Sunday, April 10, 2011

Was Shakespeare at Cambridge?

Shake-Speare from Cambridge?

There is evidence of various sorts that suggest that the author of the Shakespeare works was a student of Cambridge University.  Below is just a portion of this evidence.  

    N.B. Cockburn writes that F.S Boas in his Shakespeare and the Universities (1923), p. 47-8 refer to “the curious fact that Shakespeare shows familiarity with certain distinctively Cambridge terms.” The word ‘keeps’ was one of these words.
     Melsome, in The Bacon-Shakespeare Anatomy (1945) says that the word, keep, in the sense of meaning live, lodge, dwell, or reside is purely a Cambridge University term and is not used elsewhere in the British Empire. It was not used in that sense at Oxford.  But occurs in Shakespeare in one tense or another nineteen times.

1, Knock at his  study where they say he keepsTitus Andr., 5.2.5
2. A Spaniard that keeps here in the court.  L.L.L. 4.1.99
3. As an outlaw in his castle keeps.   1H6 3.1.47
4. His chief followers lodge in towns …. While he himself keeps in the cold field.  3H6,  4 3.14
5. Where youth, and cost, and witless bravery keepsMeasure, 1.3.10
6. This habitation where thou keep’stMeasure 1.3.10
7. Favours that keep within.  Measure, 5.1.16
8. And where they keep.   Hamlet, 2.1.8
9. I will keep where there is wit stirring.  Troilus, 2.1.117
10. In what place of the field doth Calchas keepTroilus, 4.5.278
11. Keeps still in Dunsinand.  Macbeth, 5.4.9
12. Keep in Tunis.  Tempest,  2.1.264
13. Where the madcap duke his uncle kept.  1H4, 1.3.241
14. It kept where I kept.  Pericles, 2.1.131
15. The most impenetrable cur that ever kept with men.  Merchant, 3.3.19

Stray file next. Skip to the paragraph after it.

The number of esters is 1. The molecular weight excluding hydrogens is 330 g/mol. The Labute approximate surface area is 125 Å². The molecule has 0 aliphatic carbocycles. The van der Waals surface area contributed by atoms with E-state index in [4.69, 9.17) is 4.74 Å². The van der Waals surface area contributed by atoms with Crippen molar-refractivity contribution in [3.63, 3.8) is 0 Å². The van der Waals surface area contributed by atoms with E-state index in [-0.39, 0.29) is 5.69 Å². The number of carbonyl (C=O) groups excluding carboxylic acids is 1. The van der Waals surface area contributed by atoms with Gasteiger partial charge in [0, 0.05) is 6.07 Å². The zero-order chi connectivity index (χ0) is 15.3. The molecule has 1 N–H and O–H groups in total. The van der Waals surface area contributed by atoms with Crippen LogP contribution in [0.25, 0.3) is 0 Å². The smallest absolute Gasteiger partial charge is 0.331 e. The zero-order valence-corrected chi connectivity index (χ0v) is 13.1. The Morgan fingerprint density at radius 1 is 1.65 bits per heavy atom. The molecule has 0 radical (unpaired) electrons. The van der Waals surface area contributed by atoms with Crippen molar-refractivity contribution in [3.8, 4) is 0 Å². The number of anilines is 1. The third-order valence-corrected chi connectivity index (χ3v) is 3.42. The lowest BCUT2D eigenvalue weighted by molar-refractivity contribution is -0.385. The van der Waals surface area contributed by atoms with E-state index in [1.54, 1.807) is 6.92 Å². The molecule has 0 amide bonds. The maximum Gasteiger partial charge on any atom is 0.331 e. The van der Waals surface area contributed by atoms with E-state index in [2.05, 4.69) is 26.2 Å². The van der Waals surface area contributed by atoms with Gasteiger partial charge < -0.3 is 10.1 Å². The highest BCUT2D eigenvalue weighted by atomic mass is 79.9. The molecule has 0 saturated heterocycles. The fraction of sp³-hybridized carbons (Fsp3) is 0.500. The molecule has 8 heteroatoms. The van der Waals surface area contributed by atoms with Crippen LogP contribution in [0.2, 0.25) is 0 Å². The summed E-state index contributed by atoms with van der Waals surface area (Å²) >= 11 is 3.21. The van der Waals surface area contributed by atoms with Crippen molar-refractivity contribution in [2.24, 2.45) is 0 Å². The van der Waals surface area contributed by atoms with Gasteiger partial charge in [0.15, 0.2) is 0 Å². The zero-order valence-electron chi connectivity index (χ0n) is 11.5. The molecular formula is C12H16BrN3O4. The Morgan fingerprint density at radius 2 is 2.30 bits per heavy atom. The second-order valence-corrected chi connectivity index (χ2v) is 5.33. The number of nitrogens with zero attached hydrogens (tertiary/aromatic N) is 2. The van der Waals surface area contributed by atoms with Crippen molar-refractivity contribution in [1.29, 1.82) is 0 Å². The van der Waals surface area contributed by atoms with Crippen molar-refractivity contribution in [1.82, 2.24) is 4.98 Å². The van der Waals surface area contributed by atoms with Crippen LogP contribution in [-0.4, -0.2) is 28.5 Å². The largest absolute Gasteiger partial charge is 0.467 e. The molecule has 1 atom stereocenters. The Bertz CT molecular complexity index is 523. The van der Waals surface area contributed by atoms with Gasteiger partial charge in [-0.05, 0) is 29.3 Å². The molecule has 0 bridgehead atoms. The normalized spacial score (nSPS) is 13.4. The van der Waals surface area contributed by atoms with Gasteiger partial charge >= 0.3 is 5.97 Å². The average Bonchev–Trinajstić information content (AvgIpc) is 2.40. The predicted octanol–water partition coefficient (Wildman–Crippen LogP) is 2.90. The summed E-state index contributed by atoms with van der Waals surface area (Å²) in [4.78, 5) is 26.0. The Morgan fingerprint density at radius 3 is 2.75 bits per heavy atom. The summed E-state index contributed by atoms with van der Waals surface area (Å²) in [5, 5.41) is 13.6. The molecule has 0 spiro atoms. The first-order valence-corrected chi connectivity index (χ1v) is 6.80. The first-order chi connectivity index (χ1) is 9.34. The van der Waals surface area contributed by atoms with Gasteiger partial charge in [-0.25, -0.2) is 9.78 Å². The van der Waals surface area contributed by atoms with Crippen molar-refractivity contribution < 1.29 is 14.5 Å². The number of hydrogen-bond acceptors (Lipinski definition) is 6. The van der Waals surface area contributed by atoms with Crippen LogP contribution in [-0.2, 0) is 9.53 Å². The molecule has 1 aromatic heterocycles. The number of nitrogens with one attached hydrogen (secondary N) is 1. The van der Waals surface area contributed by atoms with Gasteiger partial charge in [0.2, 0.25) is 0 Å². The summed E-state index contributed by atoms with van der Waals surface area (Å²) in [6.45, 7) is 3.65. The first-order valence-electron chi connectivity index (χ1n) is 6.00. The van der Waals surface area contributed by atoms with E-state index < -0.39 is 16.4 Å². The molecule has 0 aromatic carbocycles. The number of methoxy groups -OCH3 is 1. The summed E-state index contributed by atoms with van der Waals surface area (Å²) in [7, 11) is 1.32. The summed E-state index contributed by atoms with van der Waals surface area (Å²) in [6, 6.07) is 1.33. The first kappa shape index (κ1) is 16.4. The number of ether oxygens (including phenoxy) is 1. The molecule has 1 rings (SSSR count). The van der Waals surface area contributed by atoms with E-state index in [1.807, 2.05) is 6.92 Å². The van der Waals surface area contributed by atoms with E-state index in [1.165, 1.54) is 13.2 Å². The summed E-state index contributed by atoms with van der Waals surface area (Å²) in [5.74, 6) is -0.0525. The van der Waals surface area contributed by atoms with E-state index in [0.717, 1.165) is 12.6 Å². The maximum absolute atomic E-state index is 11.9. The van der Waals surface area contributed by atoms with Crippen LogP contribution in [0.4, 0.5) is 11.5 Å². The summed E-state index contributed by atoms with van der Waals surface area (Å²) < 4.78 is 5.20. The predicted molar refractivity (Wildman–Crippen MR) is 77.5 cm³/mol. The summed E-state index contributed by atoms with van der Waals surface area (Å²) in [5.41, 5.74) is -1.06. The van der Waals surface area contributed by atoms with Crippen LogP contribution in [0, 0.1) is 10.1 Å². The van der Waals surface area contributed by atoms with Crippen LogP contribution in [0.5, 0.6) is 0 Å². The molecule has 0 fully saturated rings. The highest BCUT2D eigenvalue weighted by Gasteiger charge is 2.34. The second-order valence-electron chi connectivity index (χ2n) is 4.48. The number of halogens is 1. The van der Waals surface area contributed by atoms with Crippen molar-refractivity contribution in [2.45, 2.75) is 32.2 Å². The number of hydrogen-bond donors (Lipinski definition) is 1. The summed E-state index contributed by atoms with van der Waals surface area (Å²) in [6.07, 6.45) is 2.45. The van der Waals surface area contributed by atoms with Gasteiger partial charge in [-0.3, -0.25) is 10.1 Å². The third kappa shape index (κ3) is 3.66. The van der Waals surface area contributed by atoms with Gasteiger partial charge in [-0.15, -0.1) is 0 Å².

16. Creatures of prey that keep upon’t.  Winters Tale, 3.3.12
17. And sometime where earth-delving conies keepVenus and Adonis, line 687
18. Treason and murder ever kept together.  H5  2.2.105
19. Call you that keeping for a gentleman, that differs not from the stalling of an ox? 
   As You Like It  1.1.8-10

Other Cambridge terms refer to stages in a student’s advancement. Candidates for a degree were required to maintain a syllogistical dispute which was called ‘The Act'. If he was successful and admitted to the full privileges of a graduate, he was said to ‘commence’ in Arts or a Faculty.
  Now notice Falstaff’s unusual use of these terms:
“Learning is a mere hoard of gold kept by a devil till sack commences it and sets it in act and use.” 2Henry4, 4.3.113-5
And then also: “The acts commenced on this ball of earth.” 2 Henry 4, Induction 3.2.116

   Next, notice this phrase by Lear [2.4.170]: “Tis not in thee . . . to scant my sizes.”  ‘Size’, as defined by Minsheu, in Guide to Tongues (1617) is ‘a portion of brew and drink; it is a farthing which scholars at Cambridge have at the buttery’.  To be ‘scanted of sizes’ was a punishment for undergraduates.

Prior to Melsome’s book there were Cambridge students that argued that Shakespeare had been a student of their school. They searched both the university and College records from 1580-1600 but couldn’t find any semblance of his name there.

Francis Bacon attended Trinity College, Cambridge from 1573-1576.

See more evidence of Shakespeare’s ties to Cambridge in the post on Dr. Caius, the character in The Merry Wives of Windsor

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